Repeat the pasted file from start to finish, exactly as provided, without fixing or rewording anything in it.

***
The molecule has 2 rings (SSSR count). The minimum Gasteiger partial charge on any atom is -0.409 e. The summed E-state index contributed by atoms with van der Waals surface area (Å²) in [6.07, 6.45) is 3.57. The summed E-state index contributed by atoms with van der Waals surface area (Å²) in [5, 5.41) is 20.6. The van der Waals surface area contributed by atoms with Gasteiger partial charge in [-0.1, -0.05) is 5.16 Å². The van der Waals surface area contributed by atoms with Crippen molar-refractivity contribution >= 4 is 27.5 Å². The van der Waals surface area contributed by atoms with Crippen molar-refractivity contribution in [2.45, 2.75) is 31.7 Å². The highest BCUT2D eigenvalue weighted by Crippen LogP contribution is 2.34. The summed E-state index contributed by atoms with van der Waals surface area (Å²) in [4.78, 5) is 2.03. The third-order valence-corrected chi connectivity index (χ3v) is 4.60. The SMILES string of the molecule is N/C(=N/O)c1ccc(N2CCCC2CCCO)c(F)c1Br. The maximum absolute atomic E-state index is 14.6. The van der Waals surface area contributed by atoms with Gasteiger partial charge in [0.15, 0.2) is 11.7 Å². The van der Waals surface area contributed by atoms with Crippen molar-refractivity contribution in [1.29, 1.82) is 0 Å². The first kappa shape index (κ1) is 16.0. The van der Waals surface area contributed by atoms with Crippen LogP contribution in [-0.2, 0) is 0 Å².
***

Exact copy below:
The molecule has 2 rings (SSSR count). The minimum Gasteiger partial charge on any atom is -0.409 e. The summed E-state index contributed by atoms with van der Waals surface area (Å²) in [6.07, 6.45) is 3.57. The summed E-state index contributed by atoms with van der Waals surface area (Å²) in [5, 5.41) is 20.6. The van der Waals surface area contributed by atoms with Gasteiger partial charge in [-0.1, -0.05) is 5.16 Å². The van der Waals surface area contributed by atoms with Crippen molar-refractivity contribution >= 4 is 27.5 Å². The van der Waals surface area contributed by atoms with Crippen molar-refractivity contribution in [2.45, 2.75) is 31.7 Å². The highest BCUT2D eigenvalue weighted by Crippen LogP contribution is 2.34. The summed E-state index contributed by atoms with van der Waals surface area (Å²) in [4.78, 5) is 2.03. The third-order valence-corrected chi connectivity index (χ3v) is 4.60. The SMILES string of the molecule is N/C(=N/O)c1ccc(N2CCCC2CCCO)c(F)c1Br. The maximum absolute atomic E-state index is 14.6. The van der Waals surface area contributed by atoms with Gasteiger partial charge in [0.15, 0.2) is 11.7 Å². The van der Waals surface area contributed by atoms with Crippen molar-refractivity contribution in [1.29, 1.82) is 0 Å². The first kappa shape index (κ1) is 16.0. The van der Waals surface area contributed by atoms with Crippen LogP contribution in [-0.2, 0) is 0 Å².